Health News Roundup

How a deadly air pollutant disproportionately harms Americans of color, and more in this week’s roundup

Deadly air pollutant ‘disproportionately and systematically’ harms Americans of color, study finds
Juliet Eilperin and Darryl Fears, The Washington Post, April 28
Nearly every source of the nation’s most pervasive and deadly air pollutant disproportionately affects Americans of color, regardless of their state or income level, according to a study published Wednesday. The analysis of fine-particle matter, which includes soot, shows how decisions made decades ago about where to build highways and industrial plants continue to harm the health of Black, Latino and Asian Americans today. The particles studied are known as Particulate Matter 2.5 and they account for between 85,000 and 200,000 premature U.S. deaths each year.

Why aren’t more communities using door knocking to get out COVID info? 
Alicia Diaz, STAT, April 27
A team of volunteers and community organizers have secured vaccine appointments for over 5,000 people in Fair Haven, a predominantly Black and Latino neighborhood in New Haven. Experts agree that these kinds of door-knocking campaigns are a crucial tool for contacting hard-to-reach populations — especially immigrant communities that have been otherwise shut out from accessible vaccine information. But in most of the country, there has been more emphasis on video tools and virtual scheduling platforms, leaving those without internet literacy and Wi-Fi behind. It’s not as simple as propping up a door-knocking operation. Local health department staff and budgets are already stretched thin. And door-knocking works best if it is helmed by people who have already established relationships within their community.

Health leaders tackle low vaccination rates among Latinos
Brenda Leon, Connecticut Public, April 26
Nearly 1 million residents in Connecticut have been fully vaccinated. However, officials with the state Department of Public Health report that Hispanic communities still lag behind in the vaccine rollout. Numbers for other ethnic groups are also low. Hartford Health Director Liany Arroyo said she thought about barriers — from transportation to technology, language access and even age. Her team went as far as calling people to encourage them to get vaccinated. They used listservs like voter registration information and senior lists. “What we have found is that outbound calls really do make a difference. We also simplified our sign-up process,” said Arroyo. “We tried to be as innovative and as flexible.”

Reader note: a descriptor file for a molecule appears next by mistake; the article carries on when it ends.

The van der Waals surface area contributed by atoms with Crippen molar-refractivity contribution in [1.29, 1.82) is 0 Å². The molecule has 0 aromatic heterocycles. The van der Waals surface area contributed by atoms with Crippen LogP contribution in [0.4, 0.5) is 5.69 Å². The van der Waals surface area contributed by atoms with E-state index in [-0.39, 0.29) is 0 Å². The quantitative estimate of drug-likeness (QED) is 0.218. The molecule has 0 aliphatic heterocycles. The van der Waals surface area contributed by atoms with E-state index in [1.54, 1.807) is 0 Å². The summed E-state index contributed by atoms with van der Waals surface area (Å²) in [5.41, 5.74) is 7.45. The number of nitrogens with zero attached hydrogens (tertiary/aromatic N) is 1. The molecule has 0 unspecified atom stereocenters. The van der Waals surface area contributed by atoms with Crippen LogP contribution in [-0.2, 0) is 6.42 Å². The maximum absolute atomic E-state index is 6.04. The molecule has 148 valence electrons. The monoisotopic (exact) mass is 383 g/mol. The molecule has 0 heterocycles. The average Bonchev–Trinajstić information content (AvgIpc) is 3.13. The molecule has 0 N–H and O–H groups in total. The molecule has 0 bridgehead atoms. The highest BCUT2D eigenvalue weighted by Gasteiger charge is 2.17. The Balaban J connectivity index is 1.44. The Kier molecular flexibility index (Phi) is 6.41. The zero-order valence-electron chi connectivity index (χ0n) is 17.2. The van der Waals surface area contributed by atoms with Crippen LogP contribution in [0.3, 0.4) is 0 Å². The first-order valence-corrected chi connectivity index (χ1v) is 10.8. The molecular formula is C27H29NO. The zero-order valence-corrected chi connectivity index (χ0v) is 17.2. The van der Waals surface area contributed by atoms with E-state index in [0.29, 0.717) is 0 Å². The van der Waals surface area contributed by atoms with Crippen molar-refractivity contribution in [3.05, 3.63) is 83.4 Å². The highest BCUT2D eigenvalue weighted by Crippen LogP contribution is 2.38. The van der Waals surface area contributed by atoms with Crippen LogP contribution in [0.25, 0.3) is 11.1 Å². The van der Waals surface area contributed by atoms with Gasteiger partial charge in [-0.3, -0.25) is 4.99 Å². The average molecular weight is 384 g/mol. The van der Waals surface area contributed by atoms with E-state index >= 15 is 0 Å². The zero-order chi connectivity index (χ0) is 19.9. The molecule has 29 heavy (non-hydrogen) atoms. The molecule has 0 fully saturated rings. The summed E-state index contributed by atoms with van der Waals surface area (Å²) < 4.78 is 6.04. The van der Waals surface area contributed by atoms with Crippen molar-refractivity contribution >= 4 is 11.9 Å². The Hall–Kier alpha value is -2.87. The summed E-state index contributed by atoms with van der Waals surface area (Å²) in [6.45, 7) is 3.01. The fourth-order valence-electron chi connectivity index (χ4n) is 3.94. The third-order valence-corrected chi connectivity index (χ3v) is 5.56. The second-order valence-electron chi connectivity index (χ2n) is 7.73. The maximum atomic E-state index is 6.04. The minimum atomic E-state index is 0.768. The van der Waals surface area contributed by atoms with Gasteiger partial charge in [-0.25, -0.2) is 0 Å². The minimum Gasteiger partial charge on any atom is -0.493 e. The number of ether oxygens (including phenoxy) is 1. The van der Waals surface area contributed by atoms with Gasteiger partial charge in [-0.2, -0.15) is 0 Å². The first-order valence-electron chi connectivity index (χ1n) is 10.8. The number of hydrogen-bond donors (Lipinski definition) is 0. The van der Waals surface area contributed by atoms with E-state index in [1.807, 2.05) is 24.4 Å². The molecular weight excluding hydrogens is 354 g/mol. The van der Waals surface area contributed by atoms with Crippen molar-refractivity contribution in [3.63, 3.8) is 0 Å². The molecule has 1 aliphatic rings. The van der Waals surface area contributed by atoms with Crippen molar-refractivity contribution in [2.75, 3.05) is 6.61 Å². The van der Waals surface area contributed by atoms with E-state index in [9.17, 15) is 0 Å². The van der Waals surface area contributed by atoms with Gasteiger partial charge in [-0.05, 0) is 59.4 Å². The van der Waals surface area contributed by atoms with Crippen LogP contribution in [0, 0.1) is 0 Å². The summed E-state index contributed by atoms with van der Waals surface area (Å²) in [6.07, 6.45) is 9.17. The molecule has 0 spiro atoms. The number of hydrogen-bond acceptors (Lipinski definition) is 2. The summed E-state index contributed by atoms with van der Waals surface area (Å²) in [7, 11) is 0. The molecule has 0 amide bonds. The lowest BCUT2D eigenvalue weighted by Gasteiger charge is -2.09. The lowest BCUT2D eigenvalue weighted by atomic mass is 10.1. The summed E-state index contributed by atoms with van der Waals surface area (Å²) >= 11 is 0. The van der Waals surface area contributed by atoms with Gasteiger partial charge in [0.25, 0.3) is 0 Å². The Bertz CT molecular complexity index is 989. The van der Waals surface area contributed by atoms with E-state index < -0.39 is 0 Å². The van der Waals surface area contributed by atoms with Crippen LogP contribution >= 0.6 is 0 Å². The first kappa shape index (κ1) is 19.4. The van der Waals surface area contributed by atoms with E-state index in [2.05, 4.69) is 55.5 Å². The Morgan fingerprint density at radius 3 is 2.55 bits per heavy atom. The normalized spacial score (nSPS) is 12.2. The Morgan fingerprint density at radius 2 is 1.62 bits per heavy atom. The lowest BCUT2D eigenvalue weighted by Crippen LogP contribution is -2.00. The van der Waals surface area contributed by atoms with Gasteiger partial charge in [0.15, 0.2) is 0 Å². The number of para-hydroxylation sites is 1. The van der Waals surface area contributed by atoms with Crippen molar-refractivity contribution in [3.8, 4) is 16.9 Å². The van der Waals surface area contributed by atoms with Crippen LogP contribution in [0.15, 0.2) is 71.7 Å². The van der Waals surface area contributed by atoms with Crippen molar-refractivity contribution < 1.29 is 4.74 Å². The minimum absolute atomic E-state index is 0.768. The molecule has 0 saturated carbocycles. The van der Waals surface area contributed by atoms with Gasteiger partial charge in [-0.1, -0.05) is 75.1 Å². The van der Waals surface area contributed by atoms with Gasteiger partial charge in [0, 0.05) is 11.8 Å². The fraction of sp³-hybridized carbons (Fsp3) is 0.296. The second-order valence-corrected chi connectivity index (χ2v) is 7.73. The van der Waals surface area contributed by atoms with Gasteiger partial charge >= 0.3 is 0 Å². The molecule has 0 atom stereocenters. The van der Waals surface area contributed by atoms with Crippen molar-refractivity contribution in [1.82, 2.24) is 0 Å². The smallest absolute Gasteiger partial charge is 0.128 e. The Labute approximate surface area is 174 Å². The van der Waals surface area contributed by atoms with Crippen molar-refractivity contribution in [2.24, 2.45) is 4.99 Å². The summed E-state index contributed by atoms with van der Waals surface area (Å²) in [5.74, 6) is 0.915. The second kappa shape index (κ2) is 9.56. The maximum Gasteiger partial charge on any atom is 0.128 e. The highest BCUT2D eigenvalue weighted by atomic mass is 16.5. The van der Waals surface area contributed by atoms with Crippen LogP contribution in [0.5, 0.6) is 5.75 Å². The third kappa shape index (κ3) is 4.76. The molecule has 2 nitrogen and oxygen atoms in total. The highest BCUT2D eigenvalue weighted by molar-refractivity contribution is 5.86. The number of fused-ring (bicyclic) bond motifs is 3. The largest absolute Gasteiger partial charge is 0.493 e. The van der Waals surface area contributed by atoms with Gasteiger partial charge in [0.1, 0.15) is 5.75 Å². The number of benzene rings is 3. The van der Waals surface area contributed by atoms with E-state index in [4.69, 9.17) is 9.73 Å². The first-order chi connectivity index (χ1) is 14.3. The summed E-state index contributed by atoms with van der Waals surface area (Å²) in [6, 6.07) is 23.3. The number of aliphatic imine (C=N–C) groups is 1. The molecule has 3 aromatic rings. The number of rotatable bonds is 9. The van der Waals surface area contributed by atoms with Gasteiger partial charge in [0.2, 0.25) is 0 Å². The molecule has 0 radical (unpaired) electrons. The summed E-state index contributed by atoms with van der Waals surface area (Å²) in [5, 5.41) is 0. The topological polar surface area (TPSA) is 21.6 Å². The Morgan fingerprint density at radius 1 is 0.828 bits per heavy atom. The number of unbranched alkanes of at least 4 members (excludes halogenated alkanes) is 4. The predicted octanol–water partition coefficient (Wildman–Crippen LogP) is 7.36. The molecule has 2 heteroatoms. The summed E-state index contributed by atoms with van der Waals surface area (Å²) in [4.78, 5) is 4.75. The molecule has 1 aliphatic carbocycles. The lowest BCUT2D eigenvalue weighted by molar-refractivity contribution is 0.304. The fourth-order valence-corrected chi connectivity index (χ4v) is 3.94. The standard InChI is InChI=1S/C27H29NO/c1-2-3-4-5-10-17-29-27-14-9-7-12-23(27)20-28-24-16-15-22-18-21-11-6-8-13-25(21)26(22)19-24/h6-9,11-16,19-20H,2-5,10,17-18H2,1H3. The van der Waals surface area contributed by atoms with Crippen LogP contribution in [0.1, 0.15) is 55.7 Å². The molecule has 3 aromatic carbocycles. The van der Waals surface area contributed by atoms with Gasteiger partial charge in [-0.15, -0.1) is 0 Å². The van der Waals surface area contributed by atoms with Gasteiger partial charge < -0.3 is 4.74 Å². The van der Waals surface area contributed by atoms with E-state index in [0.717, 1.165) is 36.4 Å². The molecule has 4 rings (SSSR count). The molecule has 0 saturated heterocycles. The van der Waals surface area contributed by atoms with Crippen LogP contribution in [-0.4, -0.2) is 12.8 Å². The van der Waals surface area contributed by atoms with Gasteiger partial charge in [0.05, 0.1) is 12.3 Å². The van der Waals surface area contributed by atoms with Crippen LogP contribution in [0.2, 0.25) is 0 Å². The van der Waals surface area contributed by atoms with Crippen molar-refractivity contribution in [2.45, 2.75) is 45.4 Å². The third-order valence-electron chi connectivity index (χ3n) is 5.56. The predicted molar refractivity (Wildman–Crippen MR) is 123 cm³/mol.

Inequality’s deadly toll
Amy Maxmen, Nature, April 28
A century of research has demonstrated how poverty and discrimination drive disease. Can COVID push science to finally address the issue? While scholarship on the social determinants of health has been growing for decades, real moves to fix the underlying problems are complex, politically fraught and, as a consequence, rare. To understand what makes confronting the social determinants of health so hard, the author investigated the tumultuous coronavirus response in the San Joaquin Valley, where hundreds of thousands of agriculture workers reside.

First Person: Black lives are shorter in Chicago. My family’s history shows why. 
Linda Villarosa, The New York Times Magazine, April 27
Chicago has the country’s widest racial gap in life expectancy: In the Streeterville neighborhood, which is 73 percent white, residents live, on average, to 90 years old; in Englewood, where nearly 95 percent of residents are Black, people live to an average of only 60. The story of Chicago’s yawning disparity between Black and white life spans was written through my own family history. How did a Promised Land to generations of Black families become a community of lost lives?